Unifor says it's in response to letter sent from Loblaw representative saying strike will not lead to better wage offer
Eleven days after 1,400 Dominion employees went on strike across Newfoundland and Labrador, the union that represents them, Unifor, says they have no option but to “ratchet up.”
“We’re going to start to show up at Loblaw-brand stores across the country,” said Chris MacDonald, assistant to Unifor’s national president. “Unifor doesn’t play this game.”
Dominion employees have been on strike since 10:01 p.m. on Aug. 22, after a tentative deal reached by Unifor and Loblaw was rejected by unionized employees.
On Tuesday, a letter was sent to employees by Loblaw vice-president of operations for Atlantic Canada, Mike Doucette, stating the “strike will not result in an improved offer.”
Doucette wrote that the Dominion business in Atlantic Canada has been declining for years, citing investment and expansion in the province by competitors such as Walmart and Costco, as well as a shrinking Newfoundland and Labrador population with less money to spend.
“We’re going to start to show up at Loblaw-brand stores across the country." — Chris MacDonald, Unifor
MacDonald was part of the past negotiations and says he’s yet to see any proof of the claim that revenue is declining.
“When you make those kinds of claims at the bargaining table, it’s usually backed up with some facts,” MacDonald said. “When we ask for those things, we’re not provided anything.”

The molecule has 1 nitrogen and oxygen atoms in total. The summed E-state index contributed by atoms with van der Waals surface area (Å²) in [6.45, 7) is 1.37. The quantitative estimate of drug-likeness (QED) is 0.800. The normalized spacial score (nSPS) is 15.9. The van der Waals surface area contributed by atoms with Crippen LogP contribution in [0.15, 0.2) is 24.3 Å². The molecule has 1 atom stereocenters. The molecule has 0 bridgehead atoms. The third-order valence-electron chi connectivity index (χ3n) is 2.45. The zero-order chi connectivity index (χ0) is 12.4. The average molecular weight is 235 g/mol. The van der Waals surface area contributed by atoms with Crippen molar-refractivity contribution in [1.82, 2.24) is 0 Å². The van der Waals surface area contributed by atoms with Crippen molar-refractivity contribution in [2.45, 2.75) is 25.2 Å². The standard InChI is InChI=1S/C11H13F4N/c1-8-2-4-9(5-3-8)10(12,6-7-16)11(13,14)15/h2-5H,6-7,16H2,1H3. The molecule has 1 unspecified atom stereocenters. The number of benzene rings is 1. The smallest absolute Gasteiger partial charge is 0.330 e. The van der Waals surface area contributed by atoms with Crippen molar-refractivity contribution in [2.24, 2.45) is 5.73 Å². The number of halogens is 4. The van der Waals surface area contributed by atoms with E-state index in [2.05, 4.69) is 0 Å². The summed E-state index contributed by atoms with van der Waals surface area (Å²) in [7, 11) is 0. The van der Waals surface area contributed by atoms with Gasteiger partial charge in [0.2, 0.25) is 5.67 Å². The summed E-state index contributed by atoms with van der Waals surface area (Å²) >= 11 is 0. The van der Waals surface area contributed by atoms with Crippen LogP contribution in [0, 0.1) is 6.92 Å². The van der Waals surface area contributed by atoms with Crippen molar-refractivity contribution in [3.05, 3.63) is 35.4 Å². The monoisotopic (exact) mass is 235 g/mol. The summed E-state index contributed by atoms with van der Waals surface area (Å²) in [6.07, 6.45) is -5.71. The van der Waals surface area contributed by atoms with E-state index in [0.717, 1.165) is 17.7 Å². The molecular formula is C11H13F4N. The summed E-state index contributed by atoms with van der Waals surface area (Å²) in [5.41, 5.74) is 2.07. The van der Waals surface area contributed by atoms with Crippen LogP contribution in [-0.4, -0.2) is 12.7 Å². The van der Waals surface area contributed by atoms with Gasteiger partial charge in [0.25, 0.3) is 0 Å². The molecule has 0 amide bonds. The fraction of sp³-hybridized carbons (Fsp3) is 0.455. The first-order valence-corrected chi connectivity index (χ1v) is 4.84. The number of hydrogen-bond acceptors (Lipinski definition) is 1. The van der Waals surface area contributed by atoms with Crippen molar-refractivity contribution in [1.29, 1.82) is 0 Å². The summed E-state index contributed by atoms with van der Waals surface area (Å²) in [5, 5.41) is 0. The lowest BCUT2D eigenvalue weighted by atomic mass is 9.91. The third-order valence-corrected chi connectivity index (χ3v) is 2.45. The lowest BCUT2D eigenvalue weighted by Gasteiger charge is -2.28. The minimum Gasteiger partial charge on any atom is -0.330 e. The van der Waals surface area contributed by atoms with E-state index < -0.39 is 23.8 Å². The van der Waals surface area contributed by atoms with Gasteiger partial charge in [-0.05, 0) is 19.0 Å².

MacDonald said Loblaw is a “massively profitable” company, despite Doucette writing that profit margins in Newfoundland and Labrador are less than the national average of two per cent.
The information Loblaw reports to shareholders is different than the information reported in the letter sent by Doucette, MacDonald said.
“The profit margin reported to shareholders on the entire organization is 10 per cent,” he said.
A letter responding to Doucette from the Dominion stores bargaining committee for Unifor Local 597 stated the strike isn’t about what happened in the last five months, but rather what’s been happening in the past 30 years.
“Since 1987, our full-time wages haven’t even kept up with provincial price inflation. Most of our members earn under $15 an hour,” the letter said.
Mark Boudreau, director of corporate affairs with Loblaw, said the intention of Doucette’s letter was to “provide our colleagues the information about the realities of our business in Newfoundland.”
He said that information had already been shared with Unifor and the bargaining committee and was what led them to the tentative deal.
“We just want our colleagues to understand the strength of the recommended offer, which includes annual wage increases and more full-time jobs,” Boudreau said in a statement.